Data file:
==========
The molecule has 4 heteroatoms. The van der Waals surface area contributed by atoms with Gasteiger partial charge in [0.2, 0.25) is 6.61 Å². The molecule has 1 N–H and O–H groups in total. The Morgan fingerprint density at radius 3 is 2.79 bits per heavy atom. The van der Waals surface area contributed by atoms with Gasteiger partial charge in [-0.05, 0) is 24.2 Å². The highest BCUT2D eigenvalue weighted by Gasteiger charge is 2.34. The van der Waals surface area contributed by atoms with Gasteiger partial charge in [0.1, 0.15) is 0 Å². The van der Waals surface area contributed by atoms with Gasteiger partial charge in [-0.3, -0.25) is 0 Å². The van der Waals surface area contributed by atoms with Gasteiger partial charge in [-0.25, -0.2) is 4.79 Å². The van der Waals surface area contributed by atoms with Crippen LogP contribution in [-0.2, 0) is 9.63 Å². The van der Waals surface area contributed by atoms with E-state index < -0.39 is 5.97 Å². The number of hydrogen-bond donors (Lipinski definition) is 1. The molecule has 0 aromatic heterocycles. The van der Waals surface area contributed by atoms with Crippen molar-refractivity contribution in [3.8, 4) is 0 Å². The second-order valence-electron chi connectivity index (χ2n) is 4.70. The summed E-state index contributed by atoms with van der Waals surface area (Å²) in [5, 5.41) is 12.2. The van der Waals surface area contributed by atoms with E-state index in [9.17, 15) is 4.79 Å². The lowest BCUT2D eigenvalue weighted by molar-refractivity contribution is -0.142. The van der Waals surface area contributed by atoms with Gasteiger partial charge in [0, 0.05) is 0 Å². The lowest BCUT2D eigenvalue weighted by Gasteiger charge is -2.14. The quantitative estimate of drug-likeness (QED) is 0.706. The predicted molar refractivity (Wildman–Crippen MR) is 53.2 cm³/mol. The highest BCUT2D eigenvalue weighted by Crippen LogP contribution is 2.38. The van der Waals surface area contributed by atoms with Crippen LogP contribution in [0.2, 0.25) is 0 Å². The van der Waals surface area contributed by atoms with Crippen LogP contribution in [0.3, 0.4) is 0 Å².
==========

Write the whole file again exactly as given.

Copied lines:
The molecule has 4 heteroatoms. The van der Waals surface area contributed by atoms with Gasteiger partial charge in [0.2, 0.25) is 6.61 Å². The molecule has 1 N–H and O–H groups in total. The Morgan fingerprint density at radius 3 is 2.79 bits per heavy atom. The van der Waals surface area contributed by atoms with Gasteiger partial charge in [-0.05, 0) is 24.2 Å². The highest BCUT2D eigenvalue weighted by Gasteiger charge is 2.34. The van der Waals surface area contributed by atoms with Gasteiger partial charge in [0.1, 0.15) is 0 Å². The van der Waals surface area contributed by atoms with Gasteiger partial charge in [-0.3, -0.25) is 0 Å². The van der Waals surface area contributed by atoms with Gasteiger partial charge in [-0.25, -0.2) is 4.79 Å². The van der Waals surface area contributed by atoms with Crippen LogP contribution in [-0.2, 0) is 9.63 Å². The van der Waals surface area contributed by atoms with E-state index < -0.39 is 5.97 Å². The number of hydrogen-bond donors (Lipinski definition) is 1. The molecule has 0 aromatic heterocycles. The van der Waals surface area contributed by atoms with Crippen molar-refractivity contribution in [3.8, 4) is 0 Å². The second-order valence-electron chi connectivity index (χ2n) is 4.70. The summed E-state index contributed by atoms with van der Waals surface area (Å²) in [5, 5.41) is 12.2. The van der Waals surface area contributed by atoms with E-state index in [9.17, 15) is 4.79 Å². The lowest BCUT2D eigenvalue weighted by molar-refractivity contribution is -0.142. The van der Waals surface area contributed by atoms with Gasteiger partial charge in [0, 0.05) is 0 Å². The lowest BCUT2D eigenvalue weighted by Gasteiger charge is -2.14. The quantitative estimate of drug-likeness (QED) is 0.706. The predicted molar refractivity (Wildman–Crippen MR) is 53.2 cm³/mol. The highest BCUT2D eigenvalue weighted by Crippen LogP contribution is 2.38. The van der Waals surface area contributed by atoms with Crippen LogP contribution in [0.2, 0.25) is 0 Å². The van der Waals surface area contributed by atoms with Crippen LogP contribution in [0.3, 0.4) is 0 Å².